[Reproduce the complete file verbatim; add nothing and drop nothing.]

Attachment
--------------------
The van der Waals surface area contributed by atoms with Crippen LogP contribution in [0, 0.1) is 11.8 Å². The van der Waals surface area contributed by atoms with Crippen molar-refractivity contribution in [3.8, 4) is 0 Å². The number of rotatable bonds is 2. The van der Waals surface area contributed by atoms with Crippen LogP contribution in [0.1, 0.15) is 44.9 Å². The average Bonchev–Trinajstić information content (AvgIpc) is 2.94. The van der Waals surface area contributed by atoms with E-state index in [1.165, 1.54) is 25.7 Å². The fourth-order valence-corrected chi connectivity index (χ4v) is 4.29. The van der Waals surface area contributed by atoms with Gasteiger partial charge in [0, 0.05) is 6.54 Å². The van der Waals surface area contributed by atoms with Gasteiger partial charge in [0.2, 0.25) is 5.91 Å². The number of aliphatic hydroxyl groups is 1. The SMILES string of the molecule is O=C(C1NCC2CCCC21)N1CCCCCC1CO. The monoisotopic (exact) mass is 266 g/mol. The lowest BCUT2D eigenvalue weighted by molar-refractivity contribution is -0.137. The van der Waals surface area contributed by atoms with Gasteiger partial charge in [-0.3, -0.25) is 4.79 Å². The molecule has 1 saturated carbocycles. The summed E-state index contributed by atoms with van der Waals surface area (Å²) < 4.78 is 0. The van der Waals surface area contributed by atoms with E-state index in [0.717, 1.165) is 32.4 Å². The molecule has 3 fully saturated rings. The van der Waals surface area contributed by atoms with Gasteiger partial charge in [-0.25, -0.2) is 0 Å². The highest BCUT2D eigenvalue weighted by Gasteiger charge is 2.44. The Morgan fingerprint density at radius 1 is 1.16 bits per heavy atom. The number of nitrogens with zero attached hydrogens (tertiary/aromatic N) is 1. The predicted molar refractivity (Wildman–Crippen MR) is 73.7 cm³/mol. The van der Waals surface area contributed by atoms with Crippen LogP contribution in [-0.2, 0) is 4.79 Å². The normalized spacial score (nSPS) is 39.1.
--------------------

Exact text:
The van der Waals surface area contributed by atoms with Crippen LogP contribution in [0, 0.1) is 11.8 Å². The van der Waals surface area contributed by atoms with Crippen molar-refractivity contribution in [3.8, 4) is 0 Å². The number of rotatable bonds is 2. The van der Waals surface area contributed by atoms with Crippen LogP contribution in [0.1, 0.15) is 44.9 Å². The average Bonchev–Trinajstić information content (AvgIpc) is 2.94. The van der Waals surface area contributed by atoms with E-state index in [1.165, 1.54) is 25.7 Å². The fourth-order valence-corrected chi connectivity index (χ4v) is 4.29. The van der Waals surface area contributed by atoms with Gasteiger partial charge in [0, 0.05) is 6.54 Å². The van der Waals surface area contributed by atoms with Gasteiger partial charge in [0.2, 0.25) is 5.91 Å². The number of aliphatic hydroxyl groups is 1. The SMILES string of the molecule is O=C(C1NCC2CCCC21)N1CCCCCC1CO. The monoisotopic (exact) mass is 266 g/mol. The lowest BCUT2D eigenvalue weighted by molar-refractivity contribution is -0.137. The van der Waals surface area contributed by atoms with Gasteiger partial charge in [-0.3, -0.25) is 4.79 Å². The molecule has 1 saturated carbocycles. The summed E-state index contributed by atoms with van der Waals surface area (Å²) < 4.78 is 0. The van der Waals surface area contributed by atoms with E-state index in [0.717, 1.165) is 32.4 Å². The molecule has 3 fully saturated rings. The van der Waals surface area contributed by atoms with Gasteiger partial charge in [-0.25, -0.2) is 0 Å². The highest BCUT2D eigenvalue weighted by Gasteiger charge is 2.44. The Morgan fingerprint density at radius 1 is 1.16 bits per heavy atom. The number of nitrogens with zero attached hydrogens (tertiary/aromatic N) is 1. The predicted molar refractivity (Wildman–Crippen MR) is 73.7 cm³/mol. The van der Waals surface area contributed by atoms with Crippen LogP contribution in [-0.2, 0) is 4.79 Å². The normalized spacial score (nSPS) is 39.1.